Finding the Balance Between Work and Play

Feyan Hoffman, Online Editor/Social Media Manager

Students aren’t always just students; they’re athletes, musicians, workers–overall very busy people. Their engrossed schedules make us wonder just how they do it all without losing their minds. It also provokes the concern of how work-life balance can constitute a healthier workflow–if such a balance is actually beneficial.

Ignoring mental and physical needs while consumed with studies and jobs can have consequences, so students should better regulate their balance of work and leisure. To achieve work-life balance doesn’t mean managing equal amounts of labor and fun, it means assessing one’s priorities and accomplishing them in a routine that benefits you in terms of mental and physical health. This means that you feel fulfilled in your workflow and personal life, aren’t overly burdened, and exude positive energy and passion.

Lauren Ulribe, a dancer for Empower Dance Academy and Bingham junior, says, “I definitely work more than relax. But I think that a lot of times I try to make the work that I’m doing or extracurriculars fun, too, so I don’t feel like I’m giving so much of myself.” Lauren also says that she struggles to balance her weekly 20+ hours of dance and work with personal downtime. Many high school students like Lauren sympathize with that same frustration.

In order to achieve work-life balance you also should have a healthy social life. Adding this to your mental and physical health stability, it must seem daunting to attain a steady footing on this balance. “I think I try to make time for my friends and myself, but a lot of times it ends up not happening. I have to try and stay caught up with school and make sure I have nothing to worry about outside of school,” says Ulribe.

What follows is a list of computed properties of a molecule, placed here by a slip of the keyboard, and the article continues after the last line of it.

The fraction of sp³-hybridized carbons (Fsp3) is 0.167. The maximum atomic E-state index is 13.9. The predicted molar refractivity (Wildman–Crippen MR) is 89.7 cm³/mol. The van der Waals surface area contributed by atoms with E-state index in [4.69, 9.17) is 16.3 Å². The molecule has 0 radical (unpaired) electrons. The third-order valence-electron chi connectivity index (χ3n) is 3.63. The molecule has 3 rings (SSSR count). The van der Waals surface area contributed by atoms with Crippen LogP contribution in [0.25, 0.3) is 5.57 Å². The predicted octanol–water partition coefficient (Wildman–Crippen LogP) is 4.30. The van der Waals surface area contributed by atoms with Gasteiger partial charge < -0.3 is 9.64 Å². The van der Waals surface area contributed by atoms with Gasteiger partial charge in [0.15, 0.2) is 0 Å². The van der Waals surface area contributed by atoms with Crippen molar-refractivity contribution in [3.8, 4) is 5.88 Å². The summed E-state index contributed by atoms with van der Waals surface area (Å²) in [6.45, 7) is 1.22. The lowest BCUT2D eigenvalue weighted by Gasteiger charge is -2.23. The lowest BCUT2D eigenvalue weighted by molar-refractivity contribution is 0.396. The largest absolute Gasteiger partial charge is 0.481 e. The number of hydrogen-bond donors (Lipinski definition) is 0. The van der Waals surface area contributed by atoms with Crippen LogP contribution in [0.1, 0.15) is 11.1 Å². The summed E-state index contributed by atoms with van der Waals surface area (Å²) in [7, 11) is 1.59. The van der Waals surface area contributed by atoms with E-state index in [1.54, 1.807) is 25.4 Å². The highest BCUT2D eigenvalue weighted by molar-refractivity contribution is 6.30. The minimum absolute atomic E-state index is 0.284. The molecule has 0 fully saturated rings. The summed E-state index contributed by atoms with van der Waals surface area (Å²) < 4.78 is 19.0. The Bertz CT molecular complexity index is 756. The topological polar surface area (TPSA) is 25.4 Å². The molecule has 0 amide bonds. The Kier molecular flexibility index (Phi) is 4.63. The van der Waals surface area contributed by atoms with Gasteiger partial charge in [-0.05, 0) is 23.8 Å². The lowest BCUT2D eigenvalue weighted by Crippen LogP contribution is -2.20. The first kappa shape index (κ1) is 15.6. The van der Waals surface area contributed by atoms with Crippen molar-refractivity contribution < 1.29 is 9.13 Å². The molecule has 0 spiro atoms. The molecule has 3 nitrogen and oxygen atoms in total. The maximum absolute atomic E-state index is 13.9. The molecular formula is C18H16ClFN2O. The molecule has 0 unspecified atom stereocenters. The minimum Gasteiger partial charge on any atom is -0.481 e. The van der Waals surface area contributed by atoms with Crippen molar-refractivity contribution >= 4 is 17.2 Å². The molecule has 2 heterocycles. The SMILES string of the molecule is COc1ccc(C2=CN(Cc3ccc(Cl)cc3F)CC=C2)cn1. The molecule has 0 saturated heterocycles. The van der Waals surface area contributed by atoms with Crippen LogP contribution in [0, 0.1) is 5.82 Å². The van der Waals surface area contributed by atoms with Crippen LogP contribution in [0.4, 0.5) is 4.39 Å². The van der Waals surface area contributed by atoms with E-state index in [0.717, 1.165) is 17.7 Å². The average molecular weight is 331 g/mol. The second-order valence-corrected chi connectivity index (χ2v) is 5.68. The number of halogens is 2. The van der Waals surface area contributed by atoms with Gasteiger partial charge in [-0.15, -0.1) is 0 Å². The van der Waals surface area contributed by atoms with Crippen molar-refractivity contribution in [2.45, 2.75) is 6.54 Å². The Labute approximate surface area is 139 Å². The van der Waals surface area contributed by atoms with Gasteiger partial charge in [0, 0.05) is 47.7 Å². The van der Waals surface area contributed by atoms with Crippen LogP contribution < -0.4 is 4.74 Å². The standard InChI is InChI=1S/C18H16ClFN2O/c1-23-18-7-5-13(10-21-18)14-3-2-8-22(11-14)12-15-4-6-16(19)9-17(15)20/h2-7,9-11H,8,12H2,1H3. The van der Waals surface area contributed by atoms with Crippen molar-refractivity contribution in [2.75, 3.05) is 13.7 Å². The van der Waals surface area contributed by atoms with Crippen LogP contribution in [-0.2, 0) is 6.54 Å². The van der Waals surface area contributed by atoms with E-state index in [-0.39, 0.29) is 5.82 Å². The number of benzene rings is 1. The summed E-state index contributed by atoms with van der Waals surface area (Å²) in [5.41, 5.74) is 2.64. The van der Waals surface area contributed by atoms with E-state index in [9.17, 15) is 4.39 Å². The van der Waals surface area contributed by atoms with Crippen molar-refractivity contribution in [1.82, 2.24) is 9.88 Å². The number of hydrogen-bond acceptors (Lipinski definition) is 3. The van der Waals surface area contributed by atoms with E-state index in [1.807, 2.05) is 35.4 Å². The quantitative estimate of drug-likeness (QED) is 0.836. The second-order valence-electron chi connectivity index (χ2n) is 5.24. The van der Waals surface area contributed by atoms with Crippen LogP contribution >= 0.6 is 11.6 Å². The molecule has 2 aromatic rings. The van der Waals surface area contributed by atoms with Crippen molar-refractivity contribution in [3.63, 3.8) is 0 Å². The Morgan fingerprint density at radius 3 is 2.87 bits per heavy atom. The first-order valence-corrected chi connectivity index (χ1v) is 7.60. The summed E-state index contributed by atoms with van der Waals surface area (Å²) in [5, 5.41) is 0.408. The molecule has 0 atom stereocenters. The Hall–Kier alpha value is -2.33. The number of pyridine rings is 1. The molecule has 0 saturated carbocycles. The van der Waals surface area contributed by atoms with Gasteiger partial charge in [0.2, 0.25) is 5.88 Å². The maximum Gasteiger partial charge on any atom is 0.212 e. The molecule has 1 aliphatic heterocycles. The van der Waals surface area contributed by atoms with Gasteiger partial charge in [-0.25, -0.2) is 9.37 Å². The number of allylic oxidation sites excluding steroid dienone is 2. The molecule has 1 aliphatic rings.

Although workaholism has a negative connotation to it, the ‘addiction’ itself isn’t entirely the root of the problem. Nancy Rothbard, PH.D. in Organizational Behavior, studies the way people interact within groups. Rothbard conducted a survey on the health of compulsive workers, and concluded that there are two types: people who perform their work in an engaging and fulfilling manner and those who find their work uninteresting and a burden. The engaged workaholics were healthy and happy, and the less engaged displayed signs of poor health and Metabolic syndrome. All in all, a healthy work-life balance requires a driven, fulfilled person, not someone who exerts themself less.

Perhaps it’s time to evaluate the priorities you gravitate to the most. Give rest to your workaholic or couch potato mentality, and work towards finding a healthy balance between the two. The balance of work and play isn’t always symmetrical, and it just needs to prove to be mentally and physically beneficial. Work smarter, not harder.